CHOICES AND CONSEQUENCES

Mark 3:20-35 — Common English Bible

Jesus entered a house. A crowd gathered again so that it was impossible for him and his followers even to eat. When his family heard what was happening, they came to take control of him. They were saying, “He’s out of his mind!” The legal experts came down from Jerusalem. Over and over they charged, “He’s possessed by Beelzebul. He throws out demons with the authority of the ruler of demons.” When Jesus called them together he spoke to them in a parable: “How can Satan throw Satan out?  A kingdom involved in civil war will collapse.  And a house torn apart by divisions will collapse.  If Satan rebels against himself and is divided, then he can’t endure. He’s done for.  No one gets into the house of a strong person and steals anything without first tying up the strong person. Only then can the house be burglarized.  I assure you that human beings will be forgiven for everything, for all sins and insults of every kind. But whoever insults the Holy Spirit will never be forgiven. That person is guilty of a sin with consequences that last

Choices and Consequences

Choices and Consequences

Mark 3:20-30

©Hilary F. Marckx, all rights reserved

 

For most of my thinking,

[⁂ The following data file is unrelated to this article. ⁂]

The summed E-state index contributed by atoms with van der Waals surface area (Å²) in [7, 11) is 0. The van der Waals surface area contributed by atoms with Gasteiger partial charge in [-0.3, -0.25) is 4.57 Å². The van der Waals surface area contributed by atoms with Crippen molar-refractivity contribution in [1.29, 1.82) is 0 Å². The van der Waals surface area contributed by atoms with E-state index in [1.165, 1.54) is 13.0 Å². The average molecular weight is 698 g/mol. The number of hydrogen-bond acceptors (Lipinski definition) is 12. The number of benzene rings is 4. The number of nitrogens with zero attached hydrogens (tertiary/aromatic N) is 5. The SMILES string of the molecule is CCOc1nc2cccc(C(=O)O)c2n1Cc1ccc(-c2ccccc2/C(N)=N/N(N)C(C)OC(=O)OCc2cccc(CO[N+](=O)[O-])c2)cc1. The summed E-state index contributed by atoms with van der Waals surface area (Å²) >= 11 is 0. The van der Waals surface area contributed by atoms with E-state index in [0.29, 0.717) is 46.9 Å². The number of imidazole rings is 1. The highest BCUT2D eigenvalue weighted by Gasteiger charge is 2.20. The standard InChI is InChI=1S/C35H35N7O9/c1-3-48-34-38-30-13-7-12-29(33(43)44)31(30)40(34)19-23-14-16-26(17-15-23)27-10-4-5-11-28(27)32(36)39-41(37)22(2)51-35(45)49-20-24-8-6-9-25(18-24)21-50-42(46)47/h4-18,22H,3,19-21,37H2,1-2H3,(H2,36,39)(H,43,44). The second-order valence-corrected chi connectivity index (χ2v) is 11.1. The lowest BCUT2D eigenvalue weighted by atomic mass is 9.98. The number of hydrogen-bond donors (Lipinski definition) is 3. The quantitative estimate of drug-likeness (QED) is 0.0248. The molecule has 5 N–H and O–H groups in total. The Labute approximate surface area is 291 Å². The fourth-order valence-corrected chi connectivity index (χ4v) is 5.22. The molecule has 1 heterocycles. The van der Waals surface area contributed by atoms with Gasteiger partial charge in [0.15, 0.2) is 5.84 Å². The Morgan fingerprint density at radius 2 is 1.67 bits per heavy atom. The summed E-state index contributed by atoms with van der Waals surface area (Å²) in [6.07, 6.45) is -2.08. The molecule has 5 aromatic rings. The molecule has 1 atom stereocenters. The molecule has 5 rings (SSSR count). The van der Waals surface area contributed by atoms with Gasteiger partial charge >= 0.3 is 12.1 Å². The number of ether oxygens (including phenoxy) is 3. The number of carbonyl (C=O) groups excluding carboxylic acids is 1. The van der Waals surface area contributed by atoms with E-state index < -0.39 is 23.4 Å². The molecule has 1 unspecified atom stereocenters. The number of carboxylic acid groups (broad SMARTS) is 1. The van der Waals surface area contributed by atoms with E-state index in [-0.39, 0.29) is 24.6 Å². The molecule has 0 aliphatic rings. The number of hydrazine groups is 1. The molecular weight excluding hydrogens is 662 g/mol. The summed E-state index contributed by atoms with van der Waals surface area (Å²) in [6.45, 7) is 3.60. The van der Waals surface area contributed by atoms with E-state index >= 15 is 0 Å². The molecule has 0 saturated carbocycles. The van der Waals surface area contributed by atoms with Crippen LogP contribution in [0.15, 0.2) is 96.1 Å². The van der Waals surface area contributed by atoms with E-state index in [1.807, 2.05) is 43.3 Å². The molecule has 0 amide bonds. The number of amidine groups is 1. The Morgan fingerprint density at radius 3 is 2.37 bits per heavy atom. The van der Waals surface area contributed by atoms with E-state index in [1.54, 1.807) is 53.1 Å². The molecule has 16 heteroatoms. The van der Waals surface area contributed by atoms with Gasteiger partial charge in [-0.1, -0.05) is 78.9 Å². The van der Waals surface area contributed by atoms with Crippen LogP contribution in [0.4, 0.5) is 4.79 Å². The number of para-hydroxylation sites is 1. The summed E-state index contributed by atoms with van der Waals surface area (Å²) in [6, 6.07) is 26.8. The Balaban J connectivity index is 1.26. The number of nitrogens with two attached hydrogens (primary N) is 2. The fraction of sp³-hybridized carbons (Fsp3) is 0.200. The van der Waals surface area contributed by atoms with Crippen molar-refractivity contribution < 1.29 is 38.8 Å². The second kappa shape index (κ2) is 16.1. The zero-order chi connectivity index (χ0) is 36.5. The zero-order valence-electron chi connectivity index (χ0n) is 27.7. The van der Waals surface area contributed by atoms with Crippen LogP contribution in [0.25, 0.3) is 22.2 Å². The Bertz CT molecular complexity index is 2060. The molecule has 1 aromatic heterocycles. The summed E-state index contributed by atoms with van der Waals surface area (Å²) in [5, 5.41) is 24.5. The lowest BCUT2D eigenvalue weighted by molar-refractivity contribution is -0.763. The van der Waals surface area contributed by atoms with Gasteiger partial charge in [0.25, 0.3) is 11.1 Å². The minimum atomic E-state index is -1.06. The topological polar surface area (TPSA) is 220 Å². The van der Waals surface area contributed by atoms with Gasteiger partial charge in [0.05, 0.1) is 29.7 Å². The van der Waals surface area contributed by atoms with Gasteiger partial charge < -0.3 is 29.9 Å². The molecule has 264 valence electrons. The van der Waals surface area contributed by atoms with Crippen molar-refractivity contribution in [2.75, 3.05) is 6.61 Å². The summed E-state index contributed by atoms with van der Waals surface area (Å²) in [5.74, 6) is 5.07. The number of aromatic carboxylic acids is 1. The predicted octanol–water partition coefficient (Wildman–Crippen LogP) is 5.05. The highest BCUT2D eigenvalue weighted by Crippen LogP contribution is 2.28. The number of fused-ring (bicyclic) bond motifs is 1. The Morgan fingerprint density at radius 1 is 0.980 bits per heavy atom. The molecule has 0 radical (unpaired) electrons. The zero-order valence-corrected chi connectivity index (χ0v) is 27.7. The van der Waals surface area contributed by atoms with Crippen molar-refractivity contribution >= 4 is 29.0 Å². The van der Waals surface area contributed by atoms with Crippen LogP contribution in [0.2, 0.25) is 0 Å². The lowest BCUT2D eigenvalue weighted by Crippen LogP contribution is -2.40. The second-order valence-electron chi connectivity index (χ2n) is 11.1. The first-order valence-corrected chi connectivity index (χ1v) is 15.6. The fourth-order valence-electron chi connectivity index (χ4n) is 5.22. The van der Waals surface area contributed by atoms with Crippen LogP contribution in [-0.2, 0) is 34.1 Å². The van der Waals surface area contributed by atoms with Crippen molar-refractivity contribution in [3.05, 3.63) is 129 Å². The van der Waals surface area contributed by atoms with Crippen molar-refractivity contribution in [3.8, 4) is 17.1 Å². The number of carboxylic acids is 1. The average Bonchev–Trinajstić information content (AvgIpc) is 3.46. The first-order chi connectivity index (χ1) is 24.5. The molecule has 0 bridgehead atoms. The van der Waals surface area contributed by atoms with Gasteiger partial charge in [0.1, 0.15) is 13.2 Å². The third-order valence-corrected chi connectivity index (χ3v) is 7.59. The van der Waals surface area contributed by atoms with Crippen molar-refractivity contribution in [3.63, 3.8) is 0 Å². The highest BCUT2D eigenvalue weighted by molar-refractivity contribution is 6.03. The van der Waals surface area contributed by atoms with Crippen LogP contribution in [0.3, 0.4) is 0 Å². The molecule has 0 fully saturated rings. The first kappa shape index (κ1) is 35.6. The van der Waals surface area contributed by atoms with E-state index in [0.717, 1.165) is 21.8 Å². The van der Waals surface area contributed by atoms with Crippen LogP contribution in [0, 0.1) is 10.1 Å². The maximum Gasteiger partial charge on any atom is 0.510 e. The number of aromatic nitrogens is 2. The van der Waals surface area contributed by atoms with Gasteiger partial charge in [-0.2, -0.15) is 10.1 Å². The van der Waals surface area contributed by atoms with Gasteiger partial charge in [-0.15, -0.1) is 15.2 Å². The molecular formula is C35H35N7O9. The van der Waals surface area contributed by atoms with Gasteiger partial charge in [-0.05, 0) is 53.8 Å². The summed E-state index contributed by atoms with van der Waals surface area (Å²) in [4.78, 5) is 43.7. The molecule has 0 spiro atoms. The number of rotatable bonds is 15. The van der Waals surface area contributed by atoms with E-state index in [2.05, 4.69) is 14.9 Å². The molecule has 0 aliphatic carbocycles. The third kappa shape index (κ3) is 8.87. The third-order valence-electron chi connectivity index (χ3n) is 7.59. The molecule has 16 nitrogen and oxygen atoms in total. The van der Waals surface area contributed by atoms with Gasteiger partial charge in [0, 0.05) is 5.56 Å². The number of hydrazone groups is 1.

adult life,

I have heard this text

used as a way to bludgeon and make afraid

any who would

dispute any claim any Christian

might make about something

they perceived that

God may have done.

It can get kind of scary and freaky

when they get going.

Most Christians,

and I am one of them,

place a strong emphasis on the Word of God,

however,

many think that means the Bible,

but that is not entirely correct.

The Word of God,

if you read the Gospel of John,

is the physical person of Jesus,

whom we know as the Christ,

and whose gospel,

as we see lived out by his actions

(the Good News Message Jesus came and died to share with us),

is a powerful message of

forgiveness, love, joy, liberation, hope, peace, and justice.

None of which are compatible, or consistent,

with any text that proclaims unforgiveness.

I know many folk who snork and snicker

at the idea of theology,

but who themselves

do unconscious

and bad theology every day —

theology based on fear and control.

I am a critically thinking theologian

for whom the text of the scriptures

must match the intent of a God,

in this case a Christ,

whom I regard as worthy

of my worship and praise.

In reviewing various presentations

for insights as to how others

have considered this text,

I have found no alternatives.

All translations place the consequence

for the perceived transgression

on both God,

who turns from

forgiver into condemner,

matching repudiation with repudiation,

and the one questioning

who is turned into a victim.

My contention

is that this text will not stand against

the Gospel of love and forgiveness

that Jesus proclaimed

and is more a non-gospel

of judgement conceived by the revenge

mentality of a post-Jesus-church

wanting to make a clear point

to those who were either denying

their proclamation of Jesus,

or had been instrumental in his death.

I will filter this text,

as I do all texts,

through my understanding of the gospel of Jesus.

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